The second category contains different learning methods for RMABs. Fu et al. fu2019towards provide a Q-learning method where the Q value is defined based on the Whittle indices, states, and actions. However, they do not provide proof of convergence to optimal solution and experimentally, do not learn (near-)optimal policies. Along similar lines, Avrachenkov and Borkar avrachenkov2020whittle provide a fundamental change to the Q-value definition for computing optimal whittle index policy. However, their convergence proof requires all homogeneous arms with same underlying MDPs. We provide a learning method that is not only shown to theoretically converge but also empirically outperforms the above mentioned methods on benchmark instances and also on a real (heterogeneous arms) problem setting.
The third relevant line of work is to predict adherence to a health program and effects of interventions, by formulating these as supervised learning problems. Killianet al. Killian2019 use the data from 99DOTS 
and train a deep learning model to target patients at high risk of not adhering to the health program. On similar lines, Nisthalaet al. nishtala2020missed use the engagement data of a health program and train deep learning model to predict patients who are at high risk of dropping out of the program. Son et al.
son2010application use Support Vector Machine to predict adherence to medication among heart failure patients. There are many other papers[12, 17] that train models on historical data for predicting adherence and provide interventions to patients who have low adherence probability. These works assume the training data to be available beforehand. In contrast, we consider the online nature of the problem where feedback is received after an intervention is provided, which in turn is used in making future decisions.
RMAB models various stochastic scheduling problems, where an instance is a 3-tuple (, , ) with denoting the set of arms, is the budget restriction denoting how many arms can be pulled at a given time, and MDP is the Markov Decision Process for each arm . An MDP consists of a set of states , a set of actions , transition probabilities , and reward function . The action set of each MDP consists of two actions: an active action () and a passive action (). At each time step , an action is taken on an arm , such that . Then, each arm transitions to a new state and observes a reward, according to the underlying MDP. Let and denote the current state and reward obtained at time respectively. Now, a policy can be defined as a mapping from the current states of all beneficiaries to the actions to be taken on each arm. Thus, given a policy , the action on an arm is denoted as:
In an RMAB, the goal is to find the policy that maximizes the total expected average reward until time steps, subject to the budget.
This problem is PSPACE-hard, shown in the notable paper by Papadimitriou and Tsitsiklis papadimitriou1994complexity. To deal with the computational hardness, an index-based heuristic policy based on the Lagrangian relaxation of the RMAB problem (1) was proposed by Whittle whittle1988restless—at each time step , an index is computed for each arm depending on the current state of the arm, transition probabilities, and reward function of its MDP. Then, the top arms with highest index values are selected.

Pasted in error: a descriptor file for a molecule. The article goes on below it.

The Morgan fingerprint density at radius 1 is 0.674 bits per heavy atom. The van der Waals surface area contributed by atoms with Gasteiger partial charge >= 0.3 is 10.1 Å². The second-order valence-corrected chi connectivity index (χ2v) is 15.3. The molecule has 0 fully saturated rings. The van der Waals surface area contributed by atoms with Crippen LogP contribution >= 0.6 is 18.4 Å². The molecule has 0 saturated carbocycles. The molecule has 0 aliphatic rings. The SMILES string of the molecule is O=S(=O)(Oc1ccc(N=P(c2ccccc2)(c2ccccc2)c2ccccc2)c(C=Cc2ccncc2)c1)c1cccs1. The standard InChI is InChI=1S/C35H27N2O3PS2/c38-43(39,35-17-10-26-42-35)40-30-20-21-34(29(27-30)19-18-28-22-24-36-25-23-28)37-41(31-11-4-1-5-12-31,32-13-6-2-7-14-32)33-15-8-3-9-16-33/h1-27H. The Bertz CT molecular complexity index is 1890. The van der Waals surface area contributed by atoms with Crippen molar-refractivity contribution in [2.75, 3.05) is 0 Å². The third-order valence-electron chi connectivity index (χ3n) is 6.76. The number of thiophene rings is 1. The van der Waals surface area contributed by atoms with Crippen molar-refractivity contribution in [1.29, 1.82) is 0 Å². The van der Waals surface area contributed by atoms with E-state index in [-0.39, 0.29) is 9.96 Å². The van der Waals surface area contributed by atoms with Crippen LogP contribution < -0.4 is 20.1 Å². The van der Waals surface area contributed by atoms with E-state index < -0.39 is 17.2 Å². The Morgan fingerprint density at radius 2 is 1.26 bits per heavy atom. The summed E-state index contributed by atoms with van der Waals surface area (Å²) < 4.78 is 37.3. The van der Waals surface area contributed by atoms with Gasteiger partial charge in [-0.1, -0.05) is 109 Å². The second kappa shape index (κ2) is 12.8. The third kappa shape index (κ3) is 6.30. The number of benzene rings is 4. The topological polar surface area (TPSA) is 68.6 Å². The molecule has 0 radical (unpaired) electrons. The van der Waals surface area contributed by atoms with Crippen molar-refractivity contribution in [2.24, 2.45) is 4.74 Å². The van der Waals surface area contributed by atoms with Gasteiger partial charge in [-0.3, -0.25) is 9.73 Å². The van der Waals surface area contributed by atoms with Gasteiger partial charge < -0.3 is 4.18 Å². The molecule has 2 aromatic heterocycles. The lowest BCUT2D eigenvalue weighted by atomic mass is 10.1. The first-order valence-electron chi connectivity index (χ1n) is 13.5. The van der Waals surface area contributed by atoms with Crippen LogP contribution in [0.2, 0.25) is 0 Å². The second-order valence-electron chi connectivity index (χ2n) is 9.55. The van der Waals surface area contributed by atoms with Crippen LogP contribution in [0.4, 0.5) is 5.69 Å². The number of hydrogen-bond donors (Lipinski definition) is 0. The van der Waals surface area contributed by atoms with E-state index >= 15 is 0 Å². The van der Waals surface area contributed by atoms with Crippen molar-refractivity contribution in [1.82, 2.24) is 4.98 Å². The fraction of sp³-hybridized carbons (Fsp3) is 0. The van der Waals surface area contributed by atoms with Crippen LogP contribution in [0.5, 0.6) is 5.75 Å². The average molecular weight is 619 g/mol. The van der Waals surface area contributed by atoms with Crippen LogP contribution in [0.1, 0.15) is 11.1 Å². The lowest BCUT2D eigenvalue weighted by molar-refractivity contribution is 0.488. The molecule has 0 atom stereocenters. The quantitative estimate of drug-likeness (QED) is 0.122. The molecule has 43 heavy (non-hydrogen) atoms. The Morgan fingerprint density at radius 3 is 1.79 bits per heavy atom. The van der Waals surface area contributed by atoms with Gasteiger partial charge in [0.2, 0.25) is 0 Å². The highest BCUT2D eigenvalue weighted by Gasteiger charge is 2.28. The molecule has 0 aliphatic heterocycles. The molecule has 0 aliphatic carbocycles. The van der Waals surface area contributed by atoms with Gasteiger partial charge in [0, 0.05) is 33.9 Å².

Whittle Index-based policy: Whittle’s relaxation is to replace the budget constraint of on the number of arms to a time-averaged constraint, i.e.,
Further, using Lagrange’s relaxation (with as the Lagrange’s multipliers) and dropping other constants, the objective function can be rewritten as:
Whittle showed that this problem can be decoupled and solved for each arm by computing the index which acts like a subsidy that needs to be given to an arm at state , so that taking the action is as beneficial as taking the action . Assuming indexability, choosing arms with higher subsidy leads to the optimal solution for Equation 2.
Definition 1 (Indexability)
Let be the set of states for which it is optimal to take action when taking an active action costs . An arm is indexable if monotonically increases from to when increases from to . An RMAB problem is indexable if all the arms are indexable.
4 The Model
We formulate the problem of selecting out of state-transitioning arms at each time step, as an RMAB, with beneficiaries being the arms in preventive healthcare intervention scenarios. We represent the engagement pattern as an MDP (Figure 1) with three (abstract) “behavioral” states.
Self Motivated (): In this state, beneficiary shows high engagement and there is no need to intervene in this state.
Persuadable (): In this state, the beneficiary engages less frequently with a possibility of increasing engagement when intervened, which makes this the most interesting state.
Lost Cause (): The engagement is very low in this state and very likely to remain low irrespective of intervention.